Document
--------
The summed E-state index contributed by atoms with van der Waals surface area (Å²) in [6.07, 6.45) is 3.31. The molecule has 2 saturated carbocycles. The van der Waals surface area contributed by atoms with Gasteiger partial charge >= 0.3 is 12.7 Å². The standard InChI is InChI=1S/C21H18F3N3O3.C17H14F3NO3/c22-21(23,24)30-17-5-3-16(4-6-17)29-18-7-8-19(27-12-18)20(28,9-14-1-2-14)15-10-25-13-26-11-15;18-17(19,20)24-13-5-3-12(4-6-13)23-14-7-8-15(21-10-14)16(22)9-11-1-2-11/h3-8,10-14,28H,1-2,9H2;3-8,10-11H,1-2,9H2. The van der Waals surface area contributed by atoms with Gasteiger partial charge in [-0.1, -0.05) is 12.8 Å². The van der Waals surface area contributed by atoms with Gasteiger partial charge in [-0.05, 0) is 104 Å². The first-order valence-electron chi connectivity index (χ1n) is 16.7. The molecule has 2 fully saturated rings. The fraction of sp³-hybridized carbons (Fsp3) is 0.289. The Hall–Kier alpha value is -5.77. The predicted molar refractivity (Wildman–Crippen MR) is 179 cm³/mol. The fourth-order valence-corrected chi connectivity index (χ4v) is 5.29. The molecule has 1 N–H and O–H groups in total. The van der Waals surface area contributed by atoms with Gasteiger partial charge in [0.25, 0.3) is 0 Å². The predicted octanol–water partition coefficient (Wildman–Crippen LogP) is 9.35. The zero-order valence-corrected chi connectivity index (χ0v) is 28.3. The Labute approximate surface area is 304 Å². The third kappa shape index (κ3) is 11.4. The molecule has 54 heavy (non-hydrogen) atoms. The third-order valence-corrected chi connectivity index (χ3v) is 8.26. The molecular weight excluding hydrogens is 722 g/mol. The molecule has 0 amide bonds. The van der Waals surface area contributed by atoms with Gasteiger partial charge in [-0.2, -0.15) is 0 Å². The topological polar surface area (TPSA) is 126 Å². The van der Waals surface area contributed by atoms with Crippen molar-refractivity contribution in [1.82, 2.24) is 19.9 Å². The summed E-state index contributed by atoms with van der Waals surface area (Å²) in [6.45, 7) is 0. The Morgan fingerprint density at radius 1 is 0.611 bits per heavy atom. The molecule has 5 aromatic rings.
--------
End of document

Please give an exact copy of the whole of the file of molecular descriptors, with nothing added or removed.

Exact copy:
The summed E-state index contributed by atoms with van der Waals surface area (Å²) in [6.07, 6.45) is 3.31. The molecule has 2 saturated carbocycles. The van der Waals surface area contributed by atoms with Gasteiger partial charge >= 0.3 is 12.7 Å². The standard InChI is InChI=1S/C21H18F3N3O3.C17H14F3NO3/c22-21(23,24)30-17-5-3-16(4-6-17)29-18-7-8-19(27-12-18)20(28,9-14-1-2-14)15-10-25-13-26-11-15;18-17(19,20)24-13-5-3-12(4-6-13)23-14-7-8-15(21-10-14)16(22)9-11-1-2-11/h3-8,10-14,28H,1-2,9H2;3-8,10-11H,1-2,9H2. The van der Waals surface area contributed by atoms with Gasteiger partial charge in [-0.1, -0.05) is 12.8 Å². The van der Waals surface area contributed by atoms with Gasteiger partial charge in [-0.05, 0) is 104 Å². The first-order valence-electron chi connectivity index (χ1n) is 16.7. The molecule has 2 fully saturated rings. The fraction of sp³-hybridized carbons (Fsp3) is 0.289. The Hall–Kier alpha value is -5.77. The predicted molar refractivity (Wildman–Crippen MR) is 179 cm³/mol. The fourth-order valence-corrected chi connectivity index (χ4v) is 5.29. The molecule has 1 N–H and O–H groups in total. The van der Waals surface area contributed by atoms with Gasteiger partial charge in [0.25, 0.3) is 0 Å². The predicted octanol–water partition coefficient (Wildman–Crippen LogP) is 9.35. The zero-order valence-corrected chi connectivity index (χ0v) is 28.3. The Labute approximate surface area is 304 Å². The third kappa shape index (κ3) is 11.4. The molecule has 54 heavy (non-hydrogen) atoms. The third-order valence-corrected chi connectivity index (χ3v) is 8.26. The molecular weight excluding hydrogens is 722 g/mol. The molecule has 0 amide bonds. The van der Waals surface area contributed by atoms with Gasteiger partial charge in [-0.2, -0.15) is 0 Å². The topological polar surface area (TPSA) is 126 Å². The van der Waals surface area contributed by atoms with Crippen molar-refractivity contribution in [1.82, 2.24) is 19.9 Å². The summed E-state index contributed by atoms with van der Waals surface area (Å²) in [6.45, 7) is 0. The Morgan fingerprint density at radius 1 is 0.611 bits per heavy atom. The molecule has 5 aromatic rings.